Notable past winners include the following:
- Trumpeter Bob Cannon, who won in 1988, is now principal trumpet with the Austin Symphony.
- Violinist Eri Lee Lam, who won in 1990 at the age of 17, is now Violin Professor and Chamber Music Director at Southwestern University in Georgetown.
- Violinist Long Zhou, who won in 1991, is concertmaster of the Symphony of the Hills and has played with the San Antonio Symphony. Long is the father of violinist Nancy Zhou, an Amster winner in 2004 and 2006. Nancy is now studying at the New England Conservatory.
- Pianist Melissa Marse, who won in 1992, received a doctorate from the New England Conservatory and now performs extensively worldwide. Melissa also sings professionally with Conspirare.
- Pianist Angela Alonzo, who won in 1993 and 1994 at the ages of 16 and 17, respectively, was featured on NPR's From the Top series. Angela had her Carnegie Hall debut in January 2002.
- Pianist Chris Guzman, who won in 1995 at the age of 14, received his bachelor's and master's degree from Juilliard, his artist diploma from the New England Conservatory of Music and is currently working on his DMA at the University of Texas at Austin. Chris also is touring and has performed in Tokyo twice and with the St. Paul Chamber Orchestra.
- Violinist Carrie Rodriguez, who won in 1995 and 1996, attended Oberlin Conservatory of Music and is a graduate of the Berklee School of Music in Boston. She is currently touring and has a hit CD with Chip Taylor.
- Cellist Daniel McDonough, who won in 1996 at age 16, earned master's degrees from Juilliard and the New England Conservatory. Daniel performs with the award-winning Jupiter String Quartet.
- Pianist Katie Frank, who won in 1999 at the age of 18, was accepted into the finals of the Pinault International Piano Competition in New York. Katie also performed a solo recital at Carnegie Hall.
- Violinist Warren Hood, who won in 2000 at the age of 18, is the son of violinist Champ Hood, who toured with Lyle Lovett. Warren has performed with Charlie Robinson, the Austin Symphony, and the South Austin Jug band. Warren is also a frequent guest artist of musician Tish Hinojosa.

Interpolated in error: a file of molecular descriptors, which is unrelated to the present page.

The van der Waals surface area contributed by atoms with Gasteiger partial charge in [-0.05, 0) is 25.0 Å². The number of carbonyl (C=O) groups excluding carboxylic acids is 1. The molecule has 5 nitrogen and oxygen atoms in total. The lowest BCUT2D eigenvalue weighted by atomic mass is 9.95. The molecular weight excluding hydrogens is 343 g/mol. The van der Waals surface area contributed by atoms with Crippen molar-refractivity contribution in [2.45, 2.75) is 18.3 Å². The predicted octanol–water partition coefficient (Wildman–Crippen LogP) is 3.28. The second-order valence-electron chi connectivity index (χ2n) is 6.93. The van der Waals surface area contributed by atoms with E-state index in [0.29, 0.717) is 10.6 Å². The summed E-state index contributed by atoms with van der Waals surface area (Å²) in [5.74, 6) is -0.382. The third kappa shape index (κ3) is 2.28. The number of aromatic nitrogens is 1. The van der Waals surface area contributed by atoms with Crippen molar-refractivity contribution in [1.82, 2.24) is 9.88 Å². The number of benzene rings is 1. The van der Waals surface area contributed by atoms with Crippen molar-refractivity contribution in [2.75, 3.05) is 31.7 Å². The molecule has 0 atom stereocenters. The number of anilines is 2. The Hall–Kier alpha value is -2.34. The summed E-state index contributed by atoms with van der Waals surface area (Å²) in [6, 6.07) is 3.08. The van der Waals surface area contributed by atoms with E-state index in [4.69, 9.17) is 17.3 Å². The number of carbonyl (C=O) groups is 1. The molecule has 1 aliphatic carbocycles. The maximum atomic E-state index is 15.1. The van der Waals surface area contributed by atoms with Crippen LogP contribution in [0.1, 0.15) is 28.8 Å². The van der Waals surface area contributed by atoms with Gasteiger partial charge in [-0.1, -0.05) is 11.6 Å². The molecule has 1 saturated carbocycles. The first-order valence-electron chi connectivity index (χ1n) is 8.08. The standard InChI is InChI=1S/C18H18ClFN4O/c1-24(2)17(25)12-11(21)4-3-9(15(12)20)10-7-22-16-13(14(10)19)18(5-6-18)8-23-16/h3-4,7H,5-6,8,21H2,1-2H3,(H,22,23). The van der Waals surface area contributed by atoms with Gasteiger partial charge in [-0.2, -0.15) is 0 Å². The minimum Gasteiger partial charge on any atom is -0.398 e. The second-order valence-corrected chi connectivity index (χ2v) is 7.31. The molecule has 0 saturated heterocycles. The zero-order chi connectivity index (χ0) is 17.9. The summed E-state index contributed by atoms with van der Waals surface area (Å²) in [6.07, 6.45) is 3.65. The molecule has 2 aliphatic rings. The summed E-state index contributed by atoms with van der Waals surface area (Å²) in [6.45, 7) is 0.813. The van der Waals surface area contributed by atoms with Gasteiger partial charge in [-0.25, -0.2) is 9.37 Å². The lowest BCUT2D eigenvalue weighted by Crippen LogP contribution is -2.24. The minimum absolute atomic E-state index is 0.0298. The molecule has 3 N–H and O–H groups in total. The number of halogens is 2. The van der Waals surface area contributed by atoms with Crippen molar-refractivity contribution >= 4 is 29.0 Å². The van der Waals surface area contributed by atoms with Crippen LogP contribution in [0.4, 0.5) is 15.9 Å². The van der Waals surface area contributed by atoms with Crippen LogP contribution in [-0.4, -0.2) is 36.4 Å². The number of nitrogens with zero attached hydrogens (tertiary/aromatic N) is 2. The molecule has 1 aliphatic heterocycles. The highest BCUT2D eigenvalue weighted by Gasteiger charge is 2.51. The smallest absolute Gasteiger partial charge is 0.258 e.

- Oboist Nicholas Stovall, who won in 2001, received a master's from Juilliard and is now principal oboist with the National Symphony.
- Pianist Mary Elizabeth Box, who won in 2003 at the age of 18, received a bachelor of music degree from the Eastman School of Music in 2009.
- Bassoonist T.K. DeWitt, who won in 2003, received a master's from Rice University and now plays with the Houston Grand Opera Orchestra. T.K. is also a regular with the Houston Symphony.
- Pianist Benjamin Laude, who won in 2004, earned a master's from Juilliard and now performs worldwide. Ben also teaches at Juilliard and in his private studio in Manhattan.
- Bassoonist Billy Short, who won in 2004, studied at the Rice University Shepherd School of Music and is now principal bassoonist with the Metropolitan Opera Orchestra.
- Hornist John Turman, who won in 2008, studied at the Rice University Shepherd School of Music and is now with the Dallas Symphony.
- Pianist Danielle Cordray, who won in 2009, earned a bachelor's in music at the University of North Texas and is now principal harpist with the Dallas Civic Wind Ensemble.
- Cellist Laura Andrade, who won in 2010 at age 15, is studying at the Eastman School of Music.
- Violinist Collin Turner, who won in 2012 at age 18, is studying at the Mercer University Townsend School of Music.
This competition is named in honor of the long-time dedication of Pearl Amster and her husband Gustav in furthering the growth and development of performance opportunities for budding musicians. College scholarships are funded by an endowment by the Webber Family Foundation and administered by the Austin Community Foundation.